As you will be on a provisional licence, you will be required to drive in a car with L plates and under the supervision of a qualified driver over the age of 21 who has been in possession of a full clean driving licence for three years.

If you have reached a total of 6 penalty points in your 2-year probation period as a new driver there, the authorities are under no obligation to warn you. The presumption is that you should have knowledge of the new driver Act 1995. However, you will receive a letter from the DVLA giving you five days’ notice of your licence being revoked. If you haven’t heard from the DVLA and want to check if your licence has been revoked, you find this information on the DVLA website.

You can only be subjected to the New Drivers Act once. If your licence has been revoked and you have applied for a provisional and passed your test again, it no longer applies.
But keep in mind that any penalty points you have accumulated remain valid for three years from the date of your offence. If, over a period of three years, you accumulate 12 points, you will be disqualified from driving for six months.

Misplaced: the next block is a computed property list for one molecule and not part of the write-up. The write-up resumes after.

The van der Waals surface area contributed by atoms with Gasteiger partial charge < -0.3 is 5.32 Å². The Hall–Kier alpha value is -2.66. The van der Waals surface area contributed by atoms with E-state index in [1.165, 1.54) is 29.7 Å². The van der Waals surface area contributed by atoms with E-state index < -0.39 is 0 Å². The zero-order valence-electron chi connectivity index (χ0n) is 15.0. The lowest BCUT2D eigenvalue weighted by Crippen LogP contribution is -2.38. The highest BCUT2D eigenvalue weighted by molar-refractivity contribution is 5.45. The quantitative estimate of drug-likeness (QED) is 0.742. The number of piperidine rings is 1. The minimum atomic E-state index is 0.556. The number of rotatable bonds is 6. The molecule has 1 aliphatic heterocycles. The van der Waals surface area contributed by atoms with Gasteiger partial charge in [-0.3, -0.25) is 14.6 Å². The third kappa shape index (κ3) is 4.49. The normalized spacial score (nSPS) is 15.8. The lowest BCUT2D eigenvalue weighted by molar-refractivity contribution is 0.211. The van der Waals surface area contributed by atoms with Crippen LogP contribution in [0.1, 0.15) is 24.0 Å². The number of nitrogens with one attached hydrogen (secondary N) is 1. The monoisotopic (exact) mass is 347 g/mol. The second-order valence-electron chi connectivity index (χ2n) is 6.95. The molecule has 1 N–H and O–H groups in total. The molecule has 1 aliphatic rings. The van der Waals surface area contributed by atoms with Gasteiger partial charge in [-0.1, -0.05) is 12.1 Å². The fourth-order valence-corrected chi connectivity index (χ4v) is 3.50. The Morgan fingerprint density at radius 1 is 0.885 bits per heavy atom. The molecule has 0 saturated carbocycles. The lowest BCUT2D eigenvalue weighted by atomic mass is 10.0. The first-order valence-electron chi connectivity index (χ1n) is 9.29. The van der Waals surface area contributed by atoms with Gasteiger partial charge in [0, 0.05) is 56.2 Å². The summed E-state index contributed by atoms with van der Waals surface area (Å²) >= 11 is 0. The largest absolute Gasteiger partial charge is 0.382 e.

As we have already discussed, getting your car licence revoked is triggered if you receive 6 penalty points on your licence within two years of passing your driving test. You will need to obtain a new provisional licence and resit your test.

A disqualification is normally due to a more serious motoring offence such as drunk driving or driving while being under the influence of drugs. You will be banned from driving for a fixed period of time that will depend on the severity of the offence. Typically with a disqualification, you are not expected to retake your driving test. If you are disqualified for less than 56 days, you don’t need to reapply for your driving licence; if more than 56 days, you must reapply.